Electronics retailing giant Best Buy (NYSE:BBY) announced its Q4 and annual results on March 1. The company reported Q4 revenues of $16.71 billion, marginally higher than $16.67 billion in the comparable period last year. It managed to bring down the net quarterly loss to $409 million from $1.81 billion in the fourth quarter of 2011. Best Buy’s results were stable in the fourth quarter due to 11% growth in online sales driven primarily by the price matching strategy in the holiday season. 
The company’s quarterly domestic segment revenues stood at $12.55 billion, a decline of 0.3% from 2011. This was primarily due to a loss of revenues from 49 big box stores closed down in 2012, partially offset by a 0.9% increase in comparable store sales and additional revenues from 126 new Best Buy Mobile stand-alone stores. Overall comparable store sales, however, declined by 0.8% due to a 6.6% drop in the metric in the international segment.
Apart from comparable store sales, the other closely watched metric in the industry is gross profit margin. This number acquired additional salience this quarter in view of Best Buy’s price matching policy in the holiday season. Gross profit margin for the quarter stood at 22.6%, down from 23.1% recorded last year.
- Key Takeaways From Best Buy’s Q2 Earnings
- Best Buy Q2 Earnings: What Are We Expecting?
- Here’s How Best Buy Can Benefit From The Growth In Virtual Reality
- How Will Best Buy’s International Division Perform In The Near Term?
- What Is Best Buy’s Fundamental Value Based On Expected 2016 Results?
- How Much Will Best Buy’s Revenue and EBITDA Grow In The Next Five Years?
After months of build-up and heightened anticipation, the big dampener was the lack of a buyout offer from founder and ousted CEO Richard Schulze. The company received a minority investment offer from three private equity players, but decided not to accept it as it judged the cost of investment to be excessive for shareholders and also dilutive in nature. Best Buy’s management will now focus on initiatives to turn around the company, paying special attention to comparable store sales and profitability. 
Renew Blue To Turn Around The Company
In order to achieve its objectives for the next year, Best Buy has outlined certain key initiatives under the “Renew Blue” program.
The big focus will be on accelerating growth in the online segment. The company intends to increase online traffic and increase the conversion rate among visitors by providing a more interactive shopping experience. That would mean keeping track of user preferences based on their browsing history and generating recommendations accordingly. The search experience will be further enhanced by revamping the platform and browsing would be made easier by creating product pages that provide a consistent and smoothly navigable experience across devices. This is expected to be done in time for the next holiday season.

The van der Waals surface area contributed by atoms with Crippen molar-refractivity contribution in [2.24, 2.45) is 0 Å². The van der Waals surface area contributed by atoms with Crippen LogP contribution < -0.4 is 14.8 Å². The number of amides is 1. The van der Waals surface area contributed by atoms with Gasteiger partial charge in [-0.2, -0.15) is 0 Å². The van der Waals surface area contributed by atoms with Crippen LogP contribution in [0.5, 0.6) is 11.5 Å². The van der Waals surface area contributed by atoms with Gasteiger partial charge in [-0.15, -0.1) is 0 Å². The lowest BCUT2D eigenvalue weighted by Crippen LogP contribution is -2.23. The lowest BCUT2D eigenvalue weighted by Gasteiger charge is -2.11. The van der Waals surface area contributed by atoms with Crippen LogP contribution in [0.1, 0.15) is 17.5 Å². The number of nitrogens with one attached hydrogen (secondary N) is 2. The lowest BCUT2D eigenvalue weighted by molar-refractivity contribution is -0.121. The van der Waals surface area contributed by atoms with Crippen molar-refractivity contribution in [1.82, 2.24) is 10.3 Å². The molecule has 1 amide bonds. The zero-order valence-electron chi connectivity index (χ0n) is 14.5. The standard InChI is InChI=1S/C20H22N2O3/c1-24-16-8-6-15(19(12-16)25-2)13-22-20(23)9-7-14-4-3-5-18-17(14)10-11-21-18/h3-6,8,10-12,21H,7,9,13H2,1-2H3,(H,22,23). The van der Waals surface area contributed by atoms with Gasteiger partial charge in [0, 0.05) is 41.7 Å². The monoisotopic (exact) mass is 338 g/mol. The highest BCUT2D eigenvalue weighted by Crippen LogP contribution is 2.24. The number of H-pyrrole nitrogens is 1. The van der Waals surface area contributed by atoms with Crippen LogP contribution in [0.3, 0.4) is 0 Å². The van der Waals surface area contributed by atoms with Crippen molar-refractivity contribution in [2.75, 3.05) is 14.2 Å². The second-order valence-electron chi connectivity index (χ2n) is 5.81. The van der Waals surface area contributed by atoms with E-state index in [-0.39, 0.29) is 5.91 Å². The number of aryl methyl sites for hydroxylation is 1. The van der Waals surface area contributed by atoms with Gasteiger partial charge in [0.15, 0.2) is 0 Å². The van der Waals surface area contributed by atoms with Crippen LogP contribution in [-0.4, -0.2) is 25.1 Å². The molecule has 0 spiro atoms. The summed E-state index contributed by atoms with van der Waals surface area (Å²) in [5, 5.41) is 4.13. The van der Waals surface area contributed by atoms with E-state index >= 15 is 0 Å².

The second initiative is aimed at enhancing customer experience across channels, be it in-store or online. In addition to improving the functional experience online, Best Buy has introduced a new metric called the Net Promoter Score (NPS) to track customer satisfaction levels with the company’s service. This will be measured for all customers whether they choose to buy from the company or not. We are of the view that this measurement is a very handy tool to influence and shape behavior. Indeed, the company has found that since introducing the NPS in November as customer satisfaction with its sales associates, service and price perception has improved. Quantitatively, the NPS has shown a 200 basis point growth.
In order to improve gross profit per square foot, Best Buy will focus on stocking more items that generate higher margins. Simultaneously, it will seek to reduce costs through intelligent inventory management and supply chain optimization.
Further cost reductions are planned through real estate optimization and by pruning of SG&A expenses. Around 5-10 big box stores are expected to be closed this year in addition to 49 stores shut down last year. The company hopes to cut down SG&A expenses by $400 million next year by discontinuing non-core activities and eliminating redundant management layers. Savings of around $150 million were achieved over the last several weeks by laying off approximately 400 people at the corporate headquarters. 
The Year Ahead
The capital expenditure estimate for next year has been pegged at $700-800 million and incremental SG&A expenditure at $150-200 million. SG&A expenses for 2012 stood at around $4.2 billion. The bulk of capital spending will be targeted towards improving online, mobile and multichannel customer experience in addition to non-recurring costs associated with developing in-house IT capabilities.
Best Buy declined to provide any earnings or revenue guidance for next year. However, it conceded that the first quarter will be weaker than the previous fiscal year due to two reasons. Firstly, the pre-Super Bowl sales were accounted for in Q4 2012 rather than Q1 2013. Secondly, the first quarter last year saw some new product launches but nothing of the kind is slated this year.
What we will be watching keenly next year is the outcome of the price matching policy. We think that it is too early to pass a judgement since consumer behavior is extremely difficult to predict and Best Buy’s competitors may decide to engage in an all-out pricing war to capture the market. From the company’s perspective, its long-term survival may hinge on the success of this policy.
We have a price estimate for Best Buy of $16 which will be revised shortly in view of the fourth quarter earnings results.Notes: